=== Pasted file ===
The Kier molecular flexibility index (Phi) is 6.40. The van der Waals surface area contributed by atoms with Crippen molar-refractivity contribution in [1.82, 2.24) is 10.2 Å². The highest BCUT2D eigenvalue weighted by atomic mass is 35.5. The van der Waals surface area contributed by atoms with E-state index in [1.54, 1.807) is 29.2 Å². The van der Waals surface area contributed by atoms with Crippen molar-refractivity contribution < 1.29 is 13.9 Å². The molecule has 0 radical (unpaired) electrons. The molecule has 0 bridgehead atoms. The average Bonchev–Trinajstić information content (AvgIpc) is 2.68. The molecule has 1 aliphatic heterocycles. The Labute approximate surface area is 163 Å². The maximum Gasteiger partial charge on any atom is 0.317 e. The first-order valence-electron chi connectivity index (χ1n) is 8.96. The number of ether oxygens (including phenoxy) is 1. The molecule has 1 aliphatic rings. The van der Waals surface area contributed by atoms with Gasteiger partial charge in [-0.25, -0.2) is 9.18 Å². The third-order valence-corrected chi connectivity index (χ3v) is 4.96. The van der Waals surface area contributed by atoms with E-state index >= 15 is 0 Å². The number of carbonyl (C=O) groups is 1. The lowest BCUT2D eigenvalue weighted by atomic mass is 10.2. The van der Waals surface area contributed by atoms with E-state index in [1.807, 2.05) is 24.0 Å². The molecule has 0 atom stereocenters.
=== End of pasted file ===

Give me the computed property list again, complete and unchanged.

The Kier molecular flexibility index (Phi) is 6.40. The van der Waals surface area contributed by atoms with Crippen molar-refractivity contribution in [1.82, 2.24) is 10.2 Å². The highest BCUT2D eigenvalue weighted by atomic mass is 35.5. The van der Waals surface area contributed by atoms with E-state index in [1.54, 1.807) is 29.2 Å². The van der Waals surface area contributed by atoms with Crippen molar-refractivity contribution < 1.29 is 13.9 Å². The molecule has 0 radical (unpaired) electrons. The molecule has 0 bridgehead atoms. The average Bonchev–Trinajstić information content (AvgIpc) is 2.68. The molecule has 1 aliphatic heterocycles. The Labute approximate surface area is 163 Å². The maximum Gasteiger partial charge on any atom is 0.317 e. The first-order valence-electron chi connectivity index (χ1n) is 8.96. The number of ether oxygens (including phenoxy) is 1. The molecule has 1 aliphatic rings. The van der Waals surface area contributed by atoms with Gasteiger partial charge in [-0.25, -0.2) is 9.18 Å². The third-order valence-corrected chi connectivity index (χ3v) is 4.96. The van der Waals surface area contributed by atoms with E-state index >= 15 is 0 Å². The number of carbonyl (C=O) groups is 1. The lowest BCUT2D eigenvalue weighted by atomic mass is 10.2. The van der Waals surface area contributed by atoms with E-state index in [1.807, 2.05) is 24.0 Å². The molecule has 0 atom stereocenters.